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What is a U Engine?

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  • Written By: Jessica Reed
  • Edited By: Heather Bailey
  • Last Modified Date: 27 November 2016
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A U engine, also known as a double or twin bank engine, is composed of two straight engines that work together and share some parts with one another, though they do each have a separate crankshaft. The two crankshafts are connected by a set of chains or gears to ensure they spin together. U engines are rarely used since the V-engine, found in many of today’s automobiles, can share parts without all the excess weight the U engine suffers from.

Like most car engines, the U engine is a piston engine which relies on internal combustion to work. The pistons power a crankshaft which turns the wheels of the car. In this way, the small explosions created within the engine turn the car's wheels and allow it to move forward. The U engine contains two engines which each power a separate crankshaft. Since two crankshafts turning freely of each other would cause problems and often prevent the car from moving, the crankshafts are attached to each other so they can work together to power the car.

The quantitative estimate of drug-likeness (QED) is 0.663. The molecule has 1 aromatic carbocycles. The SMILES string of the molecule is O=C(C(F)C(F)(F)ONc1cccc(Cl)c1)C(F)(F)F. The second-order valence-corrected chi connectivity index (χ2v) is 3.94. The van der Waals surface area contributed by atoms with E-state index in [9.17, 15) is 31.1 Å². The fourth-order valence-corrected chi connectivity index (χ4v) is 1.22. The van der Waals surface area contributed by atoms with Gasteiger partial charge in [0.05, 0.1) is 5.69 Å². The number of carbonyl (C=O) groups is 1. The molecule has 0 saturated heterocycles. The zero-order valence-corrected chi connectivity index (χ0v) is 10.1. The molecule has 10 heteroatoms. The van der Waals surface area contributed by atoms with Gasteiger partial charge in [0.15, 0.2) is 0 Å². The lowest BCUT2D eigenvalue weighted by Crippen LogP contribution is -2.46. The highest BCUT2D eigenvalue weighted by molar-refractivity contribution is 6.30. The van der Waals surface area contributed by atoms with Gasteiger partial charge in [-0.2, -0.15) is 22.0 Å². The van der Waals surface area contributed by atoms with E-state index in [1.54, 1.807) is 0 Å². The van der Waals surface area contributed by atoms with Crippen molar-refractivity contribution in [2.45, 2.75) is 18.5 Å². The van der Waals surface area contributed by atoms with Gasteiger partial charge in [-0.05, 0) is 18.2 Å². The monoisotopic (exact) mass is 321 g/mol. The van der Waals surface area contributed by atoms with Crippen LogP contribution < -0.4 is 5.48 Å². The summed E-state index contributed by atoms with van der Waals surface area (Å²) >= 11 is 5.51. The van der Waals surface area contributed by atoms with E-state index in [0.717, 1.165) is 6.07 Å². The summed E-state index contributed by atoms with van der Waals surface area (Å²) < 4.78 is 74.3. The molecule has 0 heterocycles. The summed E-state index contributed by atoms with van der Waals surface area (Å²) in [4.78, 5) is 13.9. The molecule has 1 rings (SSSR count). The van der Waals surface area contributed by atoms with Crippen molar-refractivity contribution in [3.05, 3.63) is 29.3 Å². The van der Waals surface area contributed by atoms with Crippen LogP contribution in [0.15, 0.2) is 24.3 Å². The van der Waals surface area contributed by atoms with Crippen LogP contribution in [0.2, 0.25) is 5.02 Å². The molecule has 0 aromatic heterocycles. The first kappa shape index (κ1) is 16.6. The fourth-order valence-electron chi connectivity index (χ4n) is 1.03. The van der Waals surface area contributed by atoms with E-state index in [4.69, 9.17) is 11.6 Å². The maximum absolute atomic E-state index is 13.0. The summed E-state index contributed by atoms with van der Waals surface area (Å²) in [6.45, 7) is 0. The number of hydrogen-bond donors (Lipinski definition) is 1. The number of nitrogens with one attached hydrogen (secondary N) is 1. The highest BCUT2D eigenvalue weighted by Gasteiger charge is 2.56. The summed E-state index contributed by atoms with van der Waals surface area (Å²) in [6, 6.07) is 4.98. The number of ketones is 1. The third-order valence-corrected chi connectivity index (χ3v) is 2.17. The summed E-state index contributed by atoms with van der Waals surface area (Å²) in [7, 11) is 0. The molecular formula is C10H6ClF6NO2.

Other variations of the U engine exist as well. A square four engine resembles two U engines used together. This equals a total of four straight engines all working together to share certain parts. The idea was much the same as for U engines. In theory, if the square four engine shared parts it could save on parts, act more efficiently, and produce more power to the vehicle.

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Still, few engines of this type are used. Other alternatives exist and provide more efficiency while weighing significantly less. The modern day car does not need the power of four straight engines to reach its maximum speed. Neither U engines nor square four engines really took off and both were quickly forgotten by many in favor of the V-engine.

The very first U engine was designed by Ettore Bugatti around 1916. He patented his work and gave license to companies in both America and France. Roughly 40 to 55 engines total were produced before production stopped. Other attempts, both for gasoline and diesel U engines, were made over the years but the U engine simply proved impractical compared to other available engine designs.

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